I wouldn't recommend being a channel focused cleric if you only channel positive energy. The healing just doesn't scale well in comparison to other options, especially once you can start spontaneously casting mass cure X spells. Channeling negative is where you can really make a difference. (Exception if your campaign is very undead-heavy).

The important positive thing to remember is that as long as you have at least the minimum Wisdom needed for casting (13 at 5th level, 14 at 7th, etc.) you still have access to all the cleric spells. Your DCs won't be high enough to be an attack caster, but you make a fine buffer/support/utility caster.

The biggest downside (to me) is that channeling itself is a severely limited resource. With a 26 Charisma and Extra Channel I have only 13 channels a day. If I channel and Quick Channel in the same round that eats up 3 of them. So I've really only got 4 rounds of "Max Power!" in a day.

My particular build:
Is actually an Envoy of Balance. Which means that I can choose to both damage and heal with the same channel. So if I channel and Quick Channel at 9th level that's 10d6 healing to my allies and 8d6 damage to my foes. It's fun.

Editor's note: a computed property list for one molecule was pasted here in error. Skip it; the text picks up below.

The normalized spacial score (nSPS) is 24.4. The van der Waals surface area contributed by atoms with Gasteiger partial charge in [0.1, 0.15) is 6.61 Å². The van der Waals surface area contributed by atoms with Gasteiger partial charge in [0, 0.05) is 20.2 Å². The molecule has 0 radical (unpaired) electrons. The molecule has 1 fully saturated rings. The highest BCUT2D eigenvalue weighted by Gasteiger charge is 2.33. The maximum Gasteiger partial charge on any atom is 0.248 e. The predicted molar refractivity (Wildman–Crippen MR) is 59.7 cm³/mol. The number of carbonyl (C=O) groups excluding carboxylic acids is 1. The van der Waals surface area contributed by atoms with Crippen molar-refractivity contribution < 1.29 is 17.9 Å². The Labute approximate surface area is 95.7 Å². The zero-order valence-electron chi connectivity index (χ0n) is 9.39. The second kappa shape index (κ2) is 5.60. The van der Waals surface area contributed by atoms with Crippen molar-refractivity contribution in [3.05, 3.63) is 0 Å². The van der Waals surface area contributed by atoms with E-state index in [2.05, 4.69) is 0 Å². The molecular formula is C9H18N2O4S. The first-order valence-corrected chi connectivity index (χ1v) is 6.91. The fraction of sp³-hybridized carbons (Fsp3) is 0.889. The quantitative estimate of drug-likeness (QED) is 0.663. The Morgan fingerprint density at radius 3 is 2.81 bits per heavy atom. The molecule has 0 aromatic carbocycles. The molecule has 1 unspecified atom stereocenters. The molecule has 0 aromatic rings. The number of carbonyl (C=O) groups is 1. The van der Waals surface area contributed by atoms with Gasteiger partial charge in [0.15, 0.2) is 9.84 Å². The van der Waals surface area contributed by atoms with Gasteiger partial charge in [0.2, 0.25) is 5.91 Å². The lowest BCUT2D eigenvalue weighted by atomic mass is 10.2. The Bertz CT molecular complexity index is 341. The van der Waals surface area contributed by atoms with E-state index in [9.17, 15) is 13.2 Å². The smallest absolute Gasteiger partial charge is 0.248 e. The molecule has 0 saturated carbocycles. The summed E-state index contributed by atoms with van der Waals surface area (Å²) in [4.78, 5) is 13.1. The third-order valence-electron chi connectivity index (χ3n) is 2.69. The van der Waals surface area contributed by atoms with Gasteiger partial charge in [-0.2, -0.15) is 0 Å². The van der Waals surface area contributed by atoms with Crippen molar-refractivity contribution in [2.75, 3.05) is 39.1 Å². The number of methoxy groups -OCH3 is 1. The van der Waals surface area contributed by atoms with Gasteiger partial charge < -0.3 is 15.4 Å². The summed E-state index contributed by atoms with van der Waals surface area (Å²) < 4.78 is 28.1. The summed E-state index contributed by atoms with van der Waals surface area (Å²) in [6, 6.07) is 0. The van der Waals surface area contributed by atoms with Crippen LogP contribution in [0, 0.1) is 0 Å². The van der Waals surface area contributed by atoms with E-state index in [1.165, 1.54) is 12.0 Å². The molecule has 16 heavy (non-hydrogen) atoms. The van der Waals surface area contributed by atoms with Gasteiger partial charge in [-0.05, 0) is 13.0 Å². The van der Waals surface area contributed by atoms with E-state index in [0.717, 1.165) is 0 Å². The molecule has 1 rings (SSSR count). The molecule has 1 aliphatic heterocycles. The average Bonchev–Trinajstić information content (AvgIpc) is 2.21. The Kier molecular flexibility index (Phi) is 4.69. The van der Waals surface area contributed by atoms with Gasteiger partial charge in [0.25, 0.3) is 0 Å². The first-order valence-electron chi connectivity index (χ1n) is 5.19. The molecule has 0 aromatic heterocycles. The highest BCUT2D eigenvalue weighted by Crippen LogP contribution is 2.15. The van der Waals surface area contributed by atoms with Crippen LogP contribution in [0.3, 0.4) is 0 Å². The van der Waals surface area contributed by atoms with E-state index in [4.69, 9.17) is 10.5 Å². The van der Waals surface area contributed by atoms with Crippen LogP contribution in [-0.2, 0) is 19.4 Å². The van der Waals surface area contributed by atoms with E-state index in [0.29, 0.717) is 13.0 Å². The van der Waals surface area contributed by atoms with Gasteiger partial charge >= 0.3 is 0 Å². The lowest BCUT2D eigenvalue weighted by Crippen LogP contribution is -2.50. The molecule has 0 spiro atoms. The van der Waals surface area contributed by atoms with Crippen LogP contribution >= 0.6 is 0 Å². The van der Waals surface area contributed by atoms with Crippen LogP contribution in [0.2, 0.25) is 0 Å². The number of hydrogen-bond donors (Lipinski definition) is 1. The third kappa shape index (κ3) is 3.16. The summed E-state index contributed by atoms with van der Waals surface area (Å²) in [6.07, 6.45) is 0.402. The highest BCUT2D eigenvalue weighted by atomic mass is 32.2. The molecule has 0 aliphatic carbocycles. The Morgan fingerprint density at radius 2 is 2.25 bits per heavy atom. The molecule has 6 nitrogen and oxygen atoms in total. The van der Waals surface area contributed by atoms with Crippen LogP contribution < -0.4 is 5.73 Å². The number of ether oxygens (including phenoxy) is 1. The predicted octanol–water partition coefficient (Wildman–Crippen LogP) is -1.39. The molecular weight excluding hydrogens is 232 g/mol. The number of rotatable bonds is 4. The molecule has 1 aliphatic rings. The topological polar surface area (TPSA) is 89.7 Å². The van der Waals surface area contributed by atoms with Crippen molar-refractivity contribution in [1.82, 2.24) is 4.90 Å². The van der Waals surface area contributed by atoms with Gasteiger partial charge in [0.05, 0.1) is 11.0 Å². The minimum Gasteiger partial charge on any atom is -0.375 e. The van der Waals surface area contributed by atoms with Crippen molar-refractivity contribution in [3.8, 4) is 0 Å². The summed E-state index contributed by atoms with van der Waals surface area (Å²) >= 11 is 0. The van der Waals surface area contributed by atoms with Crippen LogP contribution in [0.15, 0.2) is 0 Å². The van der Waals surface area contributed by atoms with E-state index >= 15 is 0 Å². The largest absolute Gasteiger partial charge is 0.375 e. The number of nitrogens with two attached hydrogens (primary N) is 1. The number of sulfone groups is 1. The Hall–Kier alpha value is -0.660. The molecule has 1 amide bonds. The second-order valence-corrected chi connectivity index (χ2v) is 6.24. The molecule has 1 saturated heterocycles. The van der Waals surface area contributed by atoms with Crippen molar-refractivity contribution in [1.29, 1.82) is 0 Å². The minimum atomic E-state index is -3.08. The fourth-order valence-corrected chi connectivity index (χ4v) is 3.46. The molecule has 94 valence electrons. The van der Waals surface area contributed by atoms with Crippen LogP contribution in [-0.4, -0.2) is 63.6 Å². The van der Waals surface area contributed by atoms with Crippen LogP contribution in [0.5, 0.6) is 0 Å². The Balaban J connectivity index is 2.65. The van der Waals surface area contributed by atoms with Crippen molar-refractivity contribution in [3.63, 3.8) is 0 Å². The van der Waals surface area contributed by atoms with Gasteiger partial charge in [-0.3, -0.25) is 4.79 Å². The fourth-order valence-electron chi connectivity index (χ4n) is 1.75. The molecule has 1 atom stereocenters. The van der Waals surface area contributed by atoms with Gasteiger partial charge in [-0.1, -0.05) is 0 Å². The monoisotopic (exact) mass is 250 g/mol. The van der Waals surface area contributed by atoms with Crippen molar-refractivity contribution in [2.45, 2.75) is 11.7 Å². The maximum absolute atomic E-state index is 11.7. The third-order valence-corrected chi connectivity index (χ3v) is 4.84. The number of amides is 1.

Shadow Lodge

Pathfinder Companion Subscriber

I've made two channelers (aasimar brother and sister). The first was a negative channeler that went down the aasimar Channel Force chain, so he could move people around a bit too. When he started there was the Whimsy domain for massive channel damage, but then they neutered that. He's still decent about dishing out some damage, but not great.

BTW, Hanspur is a great deity for a negative channeler. Chaotic Neutral, with Death and Travel domains. And his Permanent Altars are built into rafts. So you can put them into a wagon and cart them around with you to target with your desecrate spells.

The other is a positive channeler of Sarenrae. Specialized in channeling to harm undead, but also harms outsiders (alignment channel). There was some big evil outsider that came after us once, I blew 3 channels in a round (standard, move from quick channel, and Swift from Ring of Protected Life) to take it out.